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Brexit: To vote or not to vote, or cancel the whole thing?

UK Prime Minister Theresa May now has a third option after the European Court of Justice decided Britain can revoke its Article 50 notification.

Centtrip: Election race begins with gusto

Britain can officially revoke its decision to leave the European Union without the consent of the other member states, according to the European Court of Justice’s ruling.

The news comes the day before the UK Parliament will hold a vote on Theresa May’s Brexit deal. However, the prime minister is mulling over postponing the decision day to avoid a humiliating defeat. Instead, May will try to seek concessions at an EU summit this Thursday, 13 December, but EU leaders have already made it clear they had nothing more to offer.

If the vote goes ahead tomorrow, 11 December and May loses, Britain could plunge into political chaos and will head for a disorderly exit in March 2019. It could also trigger a general election, a leadership challenge or even a second referendum.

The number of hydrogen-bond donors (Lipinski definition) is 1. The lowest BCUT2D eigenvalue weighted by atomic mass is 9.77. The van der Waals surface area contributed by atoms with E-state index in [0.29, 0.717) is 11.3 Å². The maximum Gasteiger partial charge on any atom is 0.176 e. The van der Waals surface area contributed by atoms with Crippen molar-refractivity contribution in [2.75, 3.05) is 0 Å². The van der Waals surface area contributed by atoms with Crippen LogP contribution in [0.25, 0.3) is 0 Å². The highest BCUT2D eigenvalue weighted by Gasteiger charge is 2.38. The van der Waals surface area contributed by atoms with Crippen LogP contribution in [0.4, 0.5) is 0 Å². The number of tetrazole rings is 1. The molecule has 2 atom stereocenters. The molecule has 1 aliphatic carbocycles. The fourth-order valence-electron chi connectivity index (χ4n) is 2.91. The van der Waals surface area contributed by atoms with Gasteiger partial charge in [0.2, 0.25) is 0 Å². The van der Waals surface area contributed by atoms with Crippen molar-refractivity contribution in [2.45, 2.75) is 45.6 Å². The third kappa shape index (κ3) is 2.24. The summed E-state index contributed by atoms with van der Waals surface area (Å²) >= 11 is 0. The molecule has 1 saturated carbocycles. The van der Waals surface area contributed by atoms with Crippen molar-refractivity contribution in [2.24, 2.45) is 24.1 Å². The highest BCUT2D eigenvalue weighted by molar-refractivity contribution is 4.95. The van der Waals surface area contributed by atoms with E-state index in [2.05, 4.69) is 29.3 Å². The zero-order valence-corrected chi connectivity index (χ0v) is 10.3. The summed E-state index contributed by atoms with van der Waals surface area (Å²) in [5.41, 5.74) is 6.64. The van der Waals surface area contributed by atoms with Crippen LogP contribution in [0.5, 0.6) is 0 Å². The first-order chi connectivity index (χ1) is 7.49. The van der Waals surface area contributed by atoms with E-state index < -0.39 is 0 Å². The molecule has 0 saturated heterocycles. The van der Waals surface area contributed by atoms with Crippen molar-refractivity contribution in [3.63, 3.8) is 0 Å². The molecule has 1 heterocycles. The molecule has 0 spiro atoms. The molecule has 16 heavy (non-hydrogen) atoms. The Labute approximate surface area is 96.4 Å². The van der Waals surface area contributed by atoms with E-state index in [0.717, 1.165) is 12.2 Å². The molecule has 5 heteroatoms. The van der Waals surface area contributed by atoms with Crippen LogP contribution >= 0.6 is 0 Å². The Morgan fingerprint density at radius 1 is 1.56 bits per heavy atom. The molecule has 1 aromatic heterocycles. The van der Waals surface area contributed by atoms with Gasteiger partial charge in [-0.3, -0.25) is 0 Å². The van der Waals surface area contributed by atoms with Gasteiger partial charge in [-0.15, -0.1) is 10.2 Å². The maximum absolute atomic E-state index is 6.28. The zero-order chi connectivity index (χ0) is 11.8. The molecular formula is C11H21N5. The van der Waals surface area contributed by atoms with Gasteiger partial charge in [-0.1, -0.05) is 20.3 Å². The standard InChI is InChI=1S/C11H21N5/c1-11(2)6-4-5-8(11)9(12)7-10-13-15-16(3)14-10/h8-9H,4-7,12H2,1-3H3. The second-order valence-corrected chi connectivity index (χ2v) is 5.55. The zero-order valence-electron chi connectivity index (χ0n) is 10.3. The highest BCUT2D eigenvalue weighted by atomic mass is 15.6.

However, May now has a third option and can cancel Brexit altogether.

Meanwhile, European equity markets opened down this morning as concerns over US-Chinese trade relations are on the rise, pointing out to a wider global economic slowdown and a dip in China’s data.

Following the arrest of Huawei’s chief financial officer Meng Wanzhou in Canada last week in response to a US extradition request, China summoned the US ambassador to Beijing to demand the cancellation of her arrest warrant.

To add pressure to this high-octane situation, the White House’s trade adviser Peter Navarro said on Friday, 7 December the US would proceed with increasing tariffs on Chinese imports if Washington and Beijing could not come to an agreement within a 90-day negotiating period.

The Dollar has slid by almost 0.5 per cent against the Euro and the Yen on the open after soft US payroll data fuelled speculation that the Federal Reserve (Fed) may not raise interest rates next week.

US non-farm payroll figures showed 155,000 jobs were added last month, below economists’ median forecast of 200,000 positions. In addition, the wage increase was softer than expected despite an annual rise remaining near its highest level in almost a decade.

Some Fed policymakers are cautious about the economic outlook, possibly suggesting a turning point in the central bank’s monetary policy.

Related Insights:

May mulls over delaying Brexit vote

Investigation into Huawei adds to US-Chinese trade tensions


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